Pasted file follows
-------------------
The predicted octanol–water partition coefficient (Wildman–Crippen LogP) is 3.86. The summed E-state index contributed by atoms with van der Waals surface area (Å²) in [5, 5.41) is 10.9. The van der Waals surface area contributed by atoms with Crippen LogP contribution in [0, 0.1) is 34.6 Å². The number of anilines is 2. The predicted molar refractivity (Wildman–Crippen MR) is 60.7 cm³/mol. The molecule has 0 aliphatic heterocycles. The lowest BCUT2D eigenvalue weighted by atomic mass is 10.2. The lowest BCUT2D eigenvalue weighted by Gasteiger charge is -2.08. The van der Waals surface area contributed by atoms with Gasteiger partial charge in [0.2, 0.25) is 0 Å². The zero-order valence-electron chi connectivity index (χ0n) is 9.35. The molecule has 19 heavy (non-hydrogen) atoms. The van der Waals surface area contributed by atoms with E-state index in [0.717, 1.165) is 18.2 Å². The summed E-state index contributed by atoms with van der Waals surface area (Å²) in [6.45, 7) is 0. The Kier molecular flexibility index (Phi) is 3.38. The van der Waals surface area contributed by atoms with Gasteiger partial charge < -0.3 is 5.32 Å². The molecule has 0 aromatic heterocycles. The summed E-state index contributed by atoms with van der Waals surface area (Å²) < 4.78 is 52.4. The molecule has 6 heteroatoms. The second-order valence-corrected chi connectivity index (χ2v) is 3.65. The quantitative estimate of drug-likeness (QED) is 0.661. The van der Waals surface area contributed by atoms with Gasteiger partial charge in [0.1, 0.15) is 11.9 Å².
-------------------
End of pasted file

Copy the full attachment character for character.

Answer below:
The predicted octanol–water partition coefficient (Wildman–Crippen LogP) is 3.86. The summed E-state index contributed by atoms with van der Waals surface area (Å²) in [5, 5.41) is 10.9. The van der Waals surface area contributed by atoms with Crippen LogP contribution in [0, 0.1) is 34.6 Å². The number of anilines is 2. The predicted molar refractivity (Wildman–Crippen MR) is 60.7 cm³/mol. The molecule has 0 aliphatic heterocycles. The lowest BCUT2D eigenvalue weighted by atomic mass is 10.2. The lowest BCUT2D eigenvalue weighted by Gasteiger charge is -2.08. The van der Waals surface area contributed by atoms with Gasteiger partial charge in [0.2, 0.25) is 0 Å². The zero-order valence-electron chi connectivity index (χ0n) is 9.35. The molecule has 19 heavy (non-hydrogen) atoms. The van der Waals surface area contributed by atoms with E-state index in [0.717, 1.165) is 18.2 Å². The summed E-state index contributed by atoms with van der Waals surface area (Å²) in [6.45, 7) is 0. The Kier molecular flexibility index (Phi) is 3.38. The van der Waals surface area contributed by atoms with Gasteiger partial charge < -0.3 is 5.32 Å². The molecule has 0 aromatic heterocycles. The summed E-state index contributed by atoms with van der Waals surface area (Å²) < 4.78 is 52.4. The molecule has 6 heteroatoms. The second-order valence-corrected chi connectivity index (χ2v) is 3.65. The quantitative estimate of drug-likeness (QED) is 0.661. The van der Waals surface area contributed by atoms with Gasteiger partial charge in [0.1, 0.15) is 11.9 Å².